Updated: Jul 28, 2020
This is the link to the GoogleMap of the route I take no responsibility for the directions that it gives. Please check it out for yourself.
Here I am, Sunday morning outside of Caernarfon Castle. We decided that as it was a nice day we'd go for a ride. Not sure where the wind would take us we headed off Anglesey (where Cadair View Lodge Mission Control is) and towards Caernarfon. For us this is always a great direction - lots of possibilities.
Caernarfon seemed very quiet and we realised that the car park on the harbour was probably free (as lots of car parks are until the end of July 2020). And there was an added bonus to stopping there... the tide was in and the boats were bobbing in the River Seiont. A great reason to stop for a few minutes.
Checking on my phone (just in case I needed to action something) I spotted that some friends were meeting at the car park of Inigo Jones Slate Works not far away. So we headed there.
The plan was to ride up through the Nantlle valley to Beddgelert
That sounded good to us and so we joined them.
We rode up to Penygroes, which always surprises me by how big the village is. And another surprise (to the uninitiated) is that Penygroes is the home to a vineyard, Pant Du Vineyard! Check them out HERE They produce wine, cider, spring water and honey. They have a restaurant, shop and do guided tours. BUT we were riding and so didn't stop today.
We've driven down the Nantlle valley on several occasions but don't remember ever driving up it. The area is one of those hidden gems of Snowdonia. Similar to the Ogwen valley, driving up the surrounding crags seem to close in on you and Snowdon can be seen ahead. Llyn Nantlle is always a surprise to come across (either driving up or down) and the hamlet of Nantlle looks a pleasant place.
There is a history of slate quarrying in the area and evidence of this can be seen. But the area has apparently been settled since the Bronze Age. There aren't many places to stop and take in the scenery unfortunately as the road is quite narrow. However if you are lucky you might find a parking space at Llyn y Dywarchen which will give a view back down the valley but the Llyn is very pleasant too.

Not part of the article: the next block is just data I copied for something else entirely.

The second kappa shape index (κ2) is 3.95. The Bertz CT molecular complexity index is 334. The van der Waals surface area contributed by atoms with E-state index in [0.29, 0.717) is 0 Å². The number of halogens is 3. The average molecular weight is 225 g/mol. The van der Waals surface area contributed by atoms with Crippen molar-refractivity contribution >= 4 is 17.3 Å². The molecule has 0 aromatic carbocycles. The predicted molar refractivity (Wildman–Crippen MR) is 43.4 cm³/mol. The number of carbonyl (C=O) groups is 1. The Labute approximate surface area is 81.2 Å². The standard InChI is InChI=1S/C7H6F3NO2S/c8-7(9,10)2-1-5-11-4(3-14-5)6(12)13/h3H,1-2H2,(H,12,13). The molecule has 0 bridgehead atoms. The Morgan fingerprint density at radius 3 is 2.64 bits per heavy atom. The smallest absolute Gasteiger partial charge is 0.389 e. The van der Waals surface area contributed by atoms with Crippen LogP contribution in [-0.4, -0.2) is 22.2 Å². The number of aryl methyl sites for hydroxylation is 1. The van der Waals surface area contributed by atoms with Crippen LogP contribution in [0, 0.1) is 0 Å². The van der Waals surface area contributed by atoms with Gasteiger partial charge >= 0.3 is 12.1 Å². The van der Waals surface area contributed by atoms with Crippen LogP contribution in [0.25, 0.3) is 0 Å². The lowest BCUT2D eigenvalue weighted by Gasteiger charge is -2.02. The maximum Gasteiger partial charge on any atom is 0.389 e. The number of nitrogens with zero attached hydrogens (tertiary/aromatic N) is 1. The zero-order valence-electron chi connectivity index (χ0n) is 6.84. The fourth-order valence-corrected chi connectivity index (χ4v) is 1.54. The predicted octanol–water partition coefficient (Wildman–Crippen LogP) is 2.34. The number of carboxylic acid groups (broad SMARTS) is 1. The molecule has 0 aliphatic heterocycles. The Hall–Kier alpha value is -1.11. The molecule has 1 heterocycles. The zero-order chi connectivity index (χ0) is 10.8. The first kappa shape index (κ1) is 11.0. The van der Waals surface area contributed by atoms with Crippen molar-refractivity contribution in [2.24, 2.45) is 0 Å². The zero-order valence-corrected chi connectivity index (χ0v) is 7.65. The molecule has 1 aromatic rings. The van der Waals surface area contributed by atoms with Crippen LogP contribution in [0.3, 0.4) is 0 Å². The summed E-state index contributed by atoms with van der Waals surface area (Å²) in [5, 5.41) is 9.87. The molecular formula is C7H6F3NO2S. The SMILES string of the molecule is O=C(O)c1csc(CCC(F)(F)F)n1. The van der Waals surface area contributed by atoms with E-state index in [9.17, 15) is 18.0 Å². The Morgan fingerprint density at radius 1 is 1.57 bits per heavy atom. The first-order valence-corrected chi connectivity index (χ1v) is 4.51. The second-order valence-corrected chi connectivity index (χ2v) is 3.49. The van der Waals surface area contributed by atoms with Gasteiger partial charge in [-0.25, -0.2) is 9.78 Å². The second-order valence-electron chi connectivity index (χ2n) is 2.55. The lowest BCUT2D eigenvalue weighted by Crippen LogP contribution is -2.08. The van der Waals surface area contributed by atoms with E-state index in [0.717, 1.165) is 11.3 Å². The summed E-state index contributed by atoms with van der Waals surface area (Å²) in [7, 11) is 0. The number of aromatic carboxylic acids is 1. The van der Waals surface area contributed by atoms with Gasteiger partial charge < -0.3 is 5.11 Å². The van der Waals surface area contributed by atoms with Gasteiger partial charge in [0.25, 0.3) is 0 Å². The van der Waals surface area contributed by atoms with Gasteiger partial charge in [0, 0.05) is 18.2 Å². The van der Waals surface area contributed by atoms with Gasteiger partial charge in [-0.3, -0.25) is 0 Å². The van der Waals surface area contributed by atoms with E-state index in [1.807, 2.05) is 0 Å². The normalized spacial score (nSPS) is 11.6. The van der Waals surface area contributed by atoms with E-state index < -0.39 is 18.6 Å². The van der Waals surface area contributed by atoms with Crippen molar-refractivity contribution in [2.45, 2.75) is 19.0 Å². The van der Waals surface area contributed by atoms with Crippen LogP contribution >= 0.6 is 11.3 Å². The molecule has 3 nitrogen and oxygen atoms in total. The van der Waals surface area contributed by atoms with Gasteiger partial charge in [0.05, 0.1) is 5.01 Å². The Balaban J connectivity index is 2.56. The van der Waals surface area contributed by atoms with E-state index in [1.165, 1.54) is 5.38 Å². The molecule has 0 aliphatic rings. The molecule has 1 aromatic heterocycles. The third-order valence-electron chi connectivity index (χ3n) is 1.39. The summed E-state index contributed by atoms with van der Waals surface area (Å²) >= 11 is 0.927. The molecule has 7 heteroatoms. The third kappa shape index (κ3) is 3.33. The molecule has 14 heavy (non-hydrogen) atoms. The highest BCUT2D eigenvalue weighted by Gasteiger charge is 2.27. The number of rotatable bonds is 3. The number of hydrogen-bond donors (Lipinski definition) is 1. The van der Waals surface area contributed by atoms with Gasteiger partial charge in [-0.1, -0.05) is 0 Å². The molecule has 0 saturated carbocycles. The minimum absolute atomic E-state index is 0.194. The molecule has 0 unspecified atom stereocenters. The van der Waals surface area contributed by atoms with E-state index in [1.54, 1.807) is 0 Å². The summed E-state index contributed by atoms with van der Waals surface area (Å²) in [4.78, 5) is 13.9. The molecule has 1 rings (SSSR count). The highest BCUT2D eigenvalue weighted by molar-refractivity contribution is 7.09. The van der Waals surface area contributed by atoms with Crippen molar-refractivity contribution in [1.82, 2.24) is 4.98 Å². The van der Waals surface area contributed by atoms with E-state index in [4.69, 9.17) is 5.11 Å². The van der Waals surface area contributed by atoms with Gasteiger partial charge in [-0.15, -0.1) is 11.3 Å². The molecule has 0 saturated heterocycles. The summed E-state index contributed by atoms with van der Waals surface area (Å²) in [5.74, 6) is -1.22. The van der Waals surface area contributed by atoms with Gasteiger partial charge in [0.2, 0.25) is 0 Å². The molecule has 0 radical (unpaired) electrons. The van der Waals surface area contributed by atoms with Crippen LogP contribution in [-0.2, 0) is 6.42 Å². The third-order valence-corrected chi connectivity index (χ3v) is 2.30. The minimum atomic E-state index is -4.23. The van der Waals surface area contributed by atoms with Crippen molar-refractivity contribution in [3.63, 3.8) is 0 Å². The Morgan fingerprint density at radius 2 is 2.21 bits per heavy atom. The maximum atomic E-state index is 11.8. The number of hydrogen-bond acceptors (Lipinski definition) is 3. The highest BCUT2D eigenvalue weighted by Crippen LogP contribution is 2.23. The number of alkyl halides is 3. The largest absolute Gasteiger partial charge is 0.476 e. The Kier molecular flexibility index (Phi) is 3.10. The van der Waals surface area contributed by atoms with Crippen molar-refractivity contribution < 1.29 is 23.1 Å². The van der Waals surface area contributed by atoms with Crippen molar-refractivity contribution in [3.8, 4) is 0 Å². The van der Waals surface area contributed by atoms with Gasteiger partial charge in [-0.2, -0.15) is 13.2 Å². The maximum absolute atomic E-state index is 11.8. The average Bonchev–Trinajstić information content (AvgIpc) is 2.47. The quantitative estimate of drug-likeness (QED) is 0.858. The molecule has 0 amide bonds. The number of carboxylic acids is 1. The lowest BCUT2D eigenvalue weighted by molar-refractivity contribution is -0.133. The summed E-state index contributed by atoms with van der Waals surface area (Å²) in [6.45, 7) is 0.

From there there is a drop down into Rhyd DDu. This is where Snowdon really comes into view (weather permitting!).
We turned right and followed the Welsh HIghland Railway down into Beddgelert. Lots of cars in the car parks so Snowdon was busy. There are a few places to stop along the road there to get a photo of Snowdon peak. It's possible (with a long lens or better eye sight than me) to see the people on the mountain.
If you have time stop in Beddgelert (the car park on the left of this road in is usually a good bet for a space). The river walk is accessible to most. It is paved on both sides with a decent bridge to cross back over in the middle. If you have more time and are a bit more agile carry on down the Glaslyn Gorge (probably not when the river is in flood). There is a bit of scrambling to be
done whilst hanging onto metal staples sunk into the rock and carefully inching your way along a narrow ledge just above the river. The return route to Beddgelert is across the road bridge then along a mixture of roadside pavement and river side paths.
We carried on to Eric Jones' Cafe just outside of Tremadog. Eric's cafe is the haunt of climbers ( who scale the crags opposite the cafe, cyclists and motor cyclists, like ourselves. There's usually a nice selection of cake and I've heard that the breakfasts are great too but today it was just a few take away teas and coffees whilst standing around chatting with our fellow riders.
Then it was off to the seaside at Criccieth. It's a lovely drive down to the beach with the sweep of the Bay and the Castle in front. We managed to find somewhere to park the bikes and then it was another trip to the Cariad Gelato Piaggio on the Prom. For those who are interested in such things, this week I had Banoffee flavour and true to form Mr Steadman had Strawberries and Cream. We sat on the little green in the sun with our friends, ate ice cream and watched the world go by.
Given how busy Criccieth was we decided to give Pwllheli a miss. Instead we headed inland across the Llŷn Peninsula to emerge back on the north coast and headed to Dinas Dinlle for our final panad of the day.
Have you ever been to Dinas Dinlle? The village itself is not much more than a row of houses and a few cafes strung along a beach road but it used to be a really important place. The large hill that you pass before turning onto the beach road is in fact all that remains of an Iron Age hillfort, some of which has been lost to the sea. There has been work over recent years to survey it before even more is lost. Worth a walk around if you visit. More information HERE Carry along the beach road (it's a dead end) and you'll spot the entrance drive to Fort Belan now a private hotel (you can't see it from the road). This fort built in the 1700s is the only purpose-built fort of the American Revolution on the eastern side of the Atlantic Ocean! Crazy but true. Further along the road again is Caernarfon Airport with its museum AirWorld . For those who are interested in planes it's nice to sit at the end of the runway and spot the air ambulance, the Coastguard helicopter, microlights, light aircraft and the odd private jet coming and going.
After our panad it was time to head home. Some of the group headed back to Inigo Jones (where we'd started) and others headed further north.
Lovely few hours spent with friends.
If you'd like to do this tour from the cabins then I'd suggest picking it up at Porthmadog and heading to Criccieth then on from there. There is lots more to do and to see that I've highlighted.
Check back again for more of our adventures
Find out more about Cadair View Lodge accommodation at www.CadairViewLodge.co.uk